By Pascal vander Straeten September 01, 2023
Since the GFC of 2007-2008, there have been a lot of articles written heralding the need for organizations to build more resilient business models. Resiliency is the best antidote for an organization when facing turbulent times.
In the realm of financial markets, power rests with those who control the money. Consequently, stability requires trust in the financial system and in governments whereby ethics and culture are key factors. Still, while the requirement for cultural reform may be self-explanatory, the challenge in bringing about and strengthening change should not be underestimated, especially in nations where free-market forces have tended toward the creation of plutonomies.
Financial markets are also characterized by their complexity given that the activities on these markets are a function of the number of interactions in the financial system as well as how veiled and confusing they are to understand. This article considers the concept of high-reliability organization (HRO), identifying its cultural aspect, and suggests that this could offer a way forward to build more resilient business models, particularly for systemically important financial organizations.
In the past couple of decades researchers (i.e., C. Perrow, P.N Rasmussen, K.H. Roberts, and K.E. Weick) have found that agencies that operate according to certain principles, henceforth referred to as High-Reliability Organizations (HROs), both prevent accidents and perform distinctly better during system accidents than other organizations.
In other words, one tool to achieve this goal of resiliency is the use of the concept of “High-Reliability Organization (HRO).” HROs are anomalies, and they exist in the very complex, fast-evolving environments where you would expect chaos to prevail, while there is no chaos to be found. HROs cope successfully with unexpected conditions, and that’s what makes these unique organizations so attractive to scholars.
Knowledge about HROs is rooted in what is called “heroic” organizations, such as aircraft carriers, ER in hospitals, air traffic control systems, NASA, nuclear reactors, wildfires, the military, railroad freight, or prison logistics where a thousand things must go right every moment, or someone dies. I would like to stretch this HRO concept and apply it to less heroic settings like banking, for example.
In essence, HROs are illustrations of mindful organizing, which entails sense-making, continuous coordination, and adaptive managing. There is a persistent drive toward improvement through a culture of organizational learning as these organizations require nearly error-free operations at all times. Any significant deviation from planned courses of action is likely to evolve into a publicly visible human-made disaster that could lead to the destruction of the organization and a broader public.
Also, they treat near misses with the same sense of urgency as a failure, being ever mindful that the circumstances that led to a near miss could reemerge as a disaster. HROs seek continually to search for improvement via systematic gleaning of feedback and the conduct of program and operational review. This principle forms a basis for a continuous drive to improve that governs the way these organizations operate, and in particular, how they view failure. By continually monitoring performance, HROs promote an environment among their personnel of never being satisfied with the status quo. They exhibit a quite unusual willingness to reward the discovery and reporting of error, without at the same time pre-emptor ally assigning blame. HROs monitor performance to compile a thorough record of performance and experience data.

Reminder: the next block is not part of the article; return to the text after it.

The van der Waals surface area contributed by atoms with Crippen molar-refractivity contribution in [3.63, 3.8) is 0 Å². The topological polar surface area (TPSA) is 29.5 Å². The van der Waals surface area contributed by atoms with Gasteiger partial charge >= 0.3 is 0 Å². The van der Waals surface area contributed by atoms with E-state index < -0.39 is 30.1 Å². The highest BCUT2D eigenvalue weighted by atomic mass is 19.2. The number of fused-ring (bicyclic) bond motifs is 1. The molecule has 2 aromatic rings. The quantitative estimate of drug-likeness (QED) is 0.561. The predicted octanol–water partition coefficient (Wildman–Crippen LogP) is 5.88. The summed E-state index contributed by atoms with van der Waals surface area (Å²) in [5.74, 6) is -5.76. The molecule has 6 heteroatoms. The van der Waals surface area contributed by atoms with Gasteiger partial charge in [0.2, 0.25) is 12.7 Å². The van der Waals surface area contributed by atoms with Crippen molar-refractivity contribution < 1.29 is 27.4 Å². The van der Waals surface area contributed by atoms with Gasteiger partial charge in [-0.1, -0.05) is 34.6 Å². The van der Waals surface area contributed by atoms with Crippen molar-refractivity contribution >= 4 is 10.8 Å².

As already mentioned, High-Reliability Organizations are mindful organizations, distinguished by high levels of resilience and responsiveness (i.e., they are stable organizations with a low risk of failure, capable of continuing to operate efficiently in times of trouble). High-Reliability Organizations are characterized by customer-centric objectives and exemplary leadership, with a capacity to continuously and consistently provide products and services to high predefined standards.
It is therefore that banks, in a context of ever more recurring black swans, would be well-advised to modify their corporate culture in such a way that it embraces these principles of HRO. A big part of the reliability culture is the focus on a prime directive, which is apparently communicated and reinforced to each member of the organization. Failure at any level is considered to be a comprehensive failure to which everyone on board is viewed as a contributor; remedial action is swift, significant, thorough, and visible. Operating under such conditions drives the persistence of HROs to learn from failure, improve, and become more competent.
One can easily understand how tools such as supply chain risk management (i.e., identifying the weakest link on the chain of operations and test how it needs to recover when facing adverse circumstances) and reverse stress testing (always looking at events from a perspective of failure thereby fostering a culture that on an ongoing basis monitors incidents and near-misses). And, these two methods supply chain risk management and reverse stress testing) are entirely in line with the four fundamental principles that underpin HROs: ongoing preoccupation with failure, reluctance to oversimplify, sensitivity to operations, and commitment to resiliency.